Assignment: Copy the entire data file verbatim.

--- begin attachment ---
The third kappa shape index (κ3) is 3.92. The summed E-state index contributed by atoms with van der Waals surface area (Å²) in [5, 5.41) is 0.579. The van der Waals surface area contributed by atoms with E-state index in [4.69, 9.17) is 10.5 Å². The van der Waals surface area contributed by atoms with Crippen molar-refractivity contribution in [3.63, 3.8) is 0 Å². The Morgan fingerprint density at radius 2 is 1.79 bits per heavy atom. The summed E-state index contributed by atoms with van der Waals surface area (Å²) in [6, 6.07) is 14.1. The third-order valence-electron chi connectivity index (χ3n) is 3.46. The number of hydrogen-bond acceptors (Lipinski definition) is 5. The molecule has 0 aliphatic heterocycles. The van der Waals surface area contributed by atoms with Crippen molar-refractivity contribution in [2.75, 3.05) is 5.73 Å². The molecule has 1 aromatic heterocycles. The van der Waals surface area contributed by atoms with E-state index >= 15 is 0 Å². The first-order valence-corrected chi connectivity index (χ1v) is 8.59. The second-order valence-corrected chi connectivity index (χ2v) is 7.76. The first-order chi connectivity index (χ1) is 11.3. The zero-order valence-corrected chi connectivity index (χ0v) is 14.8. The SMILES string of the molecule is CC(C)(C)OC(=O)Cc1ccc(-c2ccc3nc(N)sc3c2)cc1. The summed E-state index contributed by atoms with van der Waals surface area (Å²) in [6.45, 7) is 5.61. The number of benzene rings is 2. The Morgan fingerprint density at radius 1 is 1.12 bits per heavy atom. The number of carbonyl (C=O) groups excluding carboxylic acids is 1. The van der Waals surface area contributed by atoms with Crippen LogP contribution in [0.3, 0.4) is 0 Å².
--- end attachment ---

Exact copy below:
The third kappa shape index (κ3) is 3.92. The summed E-state index contributed by atoms with van der Waals surface area (Å²) in [5, 5.41) is 0.579. The van der Waals surface area contributed by atoms with E-state index in [4.69, 9.17) is 10.5 Å². The van der Waals surface area contributed by atoms with Crippen molar-refractivity contribution in [3.63, 3.8) is 0 Å². The Morgan fingerprint density at radius 2 is 1.79 bits per heavy atom. The summed E-state index contributed by atoms with van der Waals surface area (Å²) in [6, 6.07) is 14.1. The third-order valence-electron chi connectivity index (χ3n) is 3.46. The number of hydrogen-bond acceptors (Lipinski definition) is 5. The molecule has 0 aliphatic heterocycles. The van der Waals surface area contributed by atoms with Crippen molar-refractivity contribution in [2.75, 3.05) is 5.73 Å². The molecule has 1 aromatic heterocycles. The van der Waals surface area contributed by atoms with E-state index >= 15 is 0 Å². The first-order valence-corrected chi connectivity index (χ1v) is 8.59. The second-order valence-corrected chi connectivity index (χ2v) is 7.76. The first-order chi connectivity index (χ1) is 11.3. The zero-order valence-corrected chi connectivity index (χ0v) is 14.8. The SMILES string of the molecule is CC(C)(C)OC(=O)Cc1ccc(-c2ccc3nc(N)sc3c2)cc1. The summed E-state index contributed by atoms with van der Waals surface area (Å²) in [6.45, 7) is 5.61. The number of benzene rings is 2. The Morgan fingerprint density at radius 1 is 1.12 bits per heavy atom. The number of carbonyl (C=O) groups excluding carboxylic acids is 1. The van der Waals surface area contributed by atoms with Crippen LogP contribution in [0.3, 0.4) is 0 Å².